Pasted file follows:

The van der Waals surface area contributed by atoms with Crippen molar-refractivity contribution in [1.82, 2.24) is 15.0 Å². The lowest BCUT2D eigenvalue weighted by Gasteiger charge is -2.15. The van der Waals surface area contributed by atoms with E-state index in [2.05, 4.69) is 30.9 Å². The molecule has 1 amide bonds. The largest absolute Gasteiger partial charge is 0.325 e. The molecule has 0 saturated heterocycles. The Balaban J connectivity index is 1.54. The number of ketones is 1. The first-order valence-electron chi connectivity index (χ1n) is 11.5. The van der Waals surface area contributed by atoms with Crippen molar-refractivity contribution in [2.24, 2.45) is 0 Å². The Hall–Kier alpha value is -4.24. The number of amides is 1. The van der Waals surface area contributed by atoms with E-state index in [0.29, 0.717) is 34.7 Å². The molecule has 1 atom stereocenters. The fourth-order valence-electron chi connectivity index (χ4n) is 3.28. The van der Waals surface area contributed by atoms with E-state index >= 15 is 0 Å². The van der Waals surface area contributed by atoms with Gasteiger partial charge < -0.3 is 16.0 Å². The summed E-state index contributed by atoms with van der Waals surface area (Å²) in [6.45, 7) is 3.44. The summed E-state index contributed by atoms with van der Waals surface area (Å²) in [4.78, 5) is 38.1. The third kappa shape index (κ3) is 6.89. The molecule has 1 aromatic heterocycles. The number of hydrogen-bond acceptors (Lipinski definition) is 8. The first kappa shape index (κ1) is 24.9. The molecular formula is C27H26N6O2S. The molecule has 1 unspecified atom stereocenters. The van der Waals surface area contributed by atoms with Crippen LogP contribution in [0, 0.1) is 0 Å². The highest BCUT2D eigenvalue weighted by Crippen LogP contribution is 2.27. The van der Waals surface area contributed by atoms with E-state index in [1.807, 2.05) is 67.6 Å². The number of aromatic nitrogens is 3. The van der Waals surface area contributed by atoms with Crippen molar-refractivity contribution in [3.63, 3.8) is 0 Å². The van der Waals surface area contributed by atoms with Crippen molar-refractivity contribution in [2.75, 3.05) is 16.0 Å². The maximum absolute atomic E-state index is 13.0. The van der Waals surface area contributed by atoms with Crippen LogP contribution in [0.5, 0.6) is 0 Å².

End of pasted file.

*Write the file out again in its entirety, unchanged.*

The van der Waals surface area contributed by atoms with Crippen molar-refractivity contribution in [1.82, 2.24) is 15.0 Å². The lowest BCUT2D eigenvalue weighted by Gasteiger charge is -2.15. The van der Waals surface area contributed by atoms with E-state index in [2.05, 4.69) is 30.9 Å². The molecule has 1 amide bonds. The largest absolute Gasteiger partial charge is 0.325 e. The molecule has 0 saturated heterocycles. The Balaban J connectivity index is 1.54. The number of ketones is 1. The first-order valence-electron chi connectivity index (χ1n) is 11.5. The van der Waals surface area contributed by atoms with Crippen molar-refractivity contribution in [2.24, 2.45) is 0 Å². The Hall–Kier alpha value is -4.24. The number of amides is 1. The van der Waals surface area contributed by atoms with E-state index in [0.29, 0.717) is 34.7 Å². The molecule has 1 atom stereocenters. The fourth-order valence-electron chi connectivity index (χ4n) is 3.28. The van der Waals surface area contributed by atoms with E-state index >= 15 is 0 Å². The van der Waals surface area contributed by atoms with Gasteiger partial charge < -0.3 is 16.0 Å². The summed E-state index contributed by atoms with van der Waals surface area (Å²) in [6.45, 7) is 3.44. The summed E-state index contributed by atoms with van der Waals surface area (Å²) in [4.78, 5) is 38.1. The third kappa shape index (κ3) is 6.89. The molecule has 1 aromatic heterocycles. The number of hydrogen-bond acceptors (Lipinski definition) is 8. The first kappa shape index (κ1) is 24.9. The molecular formula is C27H26N6O2S. The molecule has 1 unspecified atom stereocenters. The van der Waals surface area contributed by atoms with Crippen LogP contribution in [0, 0.1) is 0 Å². The highest BCUT2D eigenvalue weighted by Crippen LogP contribution is 2.27. The van der Waals surface area contributed by atoms with E-state index in [1.807, 2.05) is 67.6 Å². The number of aromatic nitrogens is 3. The van der Waals surface area contributed by atoms with Crippen molar-refractivity contribution in [3.63, 3.8) is 0 Å². The van der Waals surface area contributed by atoms with Crippen molar-refractivity contribution in [2.75, 3.05) is 16.0 Å². The maximum absolute atomic E-state index is 13.0. The van der Waals surface area contributed by atoms with Crippen LogP contribution in [0.5, 0.6) is 0 Å².